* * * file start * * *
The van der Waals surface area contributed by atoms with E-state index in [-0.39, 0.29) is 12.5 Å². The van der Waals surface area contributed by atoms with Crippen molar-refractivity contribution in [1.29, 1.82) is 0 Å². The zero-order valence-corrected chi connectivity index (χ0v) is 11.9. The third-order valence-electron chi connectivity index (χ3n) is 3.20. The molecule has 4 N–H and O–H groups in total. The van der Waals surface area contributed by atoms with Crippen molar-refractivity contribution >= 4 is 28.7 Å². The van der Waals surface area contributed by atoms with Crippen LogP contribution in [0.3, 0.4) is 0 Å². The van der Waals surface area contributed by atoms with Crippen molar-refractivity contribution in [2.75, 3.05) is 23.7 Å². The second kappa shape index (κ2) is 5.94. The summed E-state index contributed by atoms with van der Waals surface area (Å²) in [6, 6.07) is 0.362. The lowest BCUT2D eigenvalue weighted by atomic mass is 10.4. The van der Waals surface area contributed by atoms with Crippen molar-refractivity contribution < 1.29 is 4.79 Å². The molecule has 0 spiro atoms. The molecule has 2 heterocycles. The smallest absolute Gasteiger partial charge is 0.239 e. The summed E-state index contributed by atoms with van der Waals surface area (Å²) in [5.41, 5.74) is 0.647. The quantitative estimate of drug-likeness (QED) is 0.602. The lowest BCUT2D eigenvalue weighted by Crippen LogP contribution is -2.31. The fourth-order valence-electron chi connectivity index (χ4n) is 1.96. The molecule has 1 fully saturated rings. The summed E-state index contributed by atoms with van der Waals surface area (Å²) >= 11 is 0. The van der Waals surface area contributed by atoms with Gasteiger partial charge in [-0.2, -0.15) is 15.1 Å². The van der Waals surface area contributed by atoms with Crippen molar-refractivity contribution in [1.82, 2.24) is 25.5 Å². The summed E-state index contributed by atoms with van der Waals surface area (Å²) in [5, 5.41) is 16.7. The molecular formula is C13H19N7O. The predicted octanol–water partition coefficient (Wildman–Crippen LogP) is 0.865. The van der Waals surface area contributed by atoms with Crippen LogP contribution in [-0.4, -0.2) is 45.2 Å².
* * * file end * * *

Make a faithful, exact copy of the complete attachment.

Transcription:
The van der Waals surface area contributed by atoms with E-state index in [-0.39, 0.29) is 12.5 Å². The van der Waals surface area contributed by atoms with Crippen molar-refractivity contribution in [1.29, 1.82) is 0 Å². The zero-order valence-corrected chi connectivity index (χ0v) is 11.9. The third-order valence-electron chi connectivity index (χ3n) is 3.20. The molecule has 4 N–H and O–H groups in total. The van der Waals surface area contributed by atoms with Crippen molar-refractivity contribution >= 4 is 28.7 Å². The van der Waals surface area contributed by atoms with Crippen LogP contribution in [0.3, 0.4) is 0 Å². The van der Waals surface area contributed by atoms with Crippen molar-refractivity contribution in [2.75, 3.05) is 23.7 Å². The second kappa shape index (κ2) is 5.94. The summed E-state index contributed by atoms with van der Waals surface area (Å²) in [6, 6.07) is 0.362. The lowest BCUT2D eigenvalue weighted by atomic mass is 10.4. The van der Waals surface area contributed by atoms with Crippen molar-refractivity contribution < 1.29 is 4.79 Å². The molecule has 0 spiro atoms. The molecule has 2 heterocycles. The smallest absolute Gasteiger partial charge is 0.239 e. The summed E-state index contributed by atoms with van der Waals surface area (Å²) in [5.41, 5.74) is 0.647. The quantitative estimate of drug-likeness (QED) is 0.602. The lowest BCUT2D eigenvalue weighted by Crippen LogP contribution is -2.31. The fourth-order valence-electron chi connectivity index (χ4n) is 1.96. The molecule has 1 fully saturated rings. The summed E-state index contributed by atoms with van der Waals surface area (Å²) >= 11 is 0. The van der Waals surface area contributed by atoms with Gasteiger partial charge in [-0.2, -0.15) is 15.1 Å². The van der Waals surface area contributed by atoms with Crippen molar-refractivity contribution in [1.82, 2.24) is 25.5 Å². The summed E-state index contributed by atoms with van der Waals surface area (Å²) in [5, 5.41) is 16.7. The molecular formula is C13H19N7O. The predicted octanol–water partition coefficient (Wildman–Crippen LogP) is 0.865. The van der Waals surface area contributed by atoms with Crippen LogP contribution in [-0.4, -0.2) is 45.2 Å².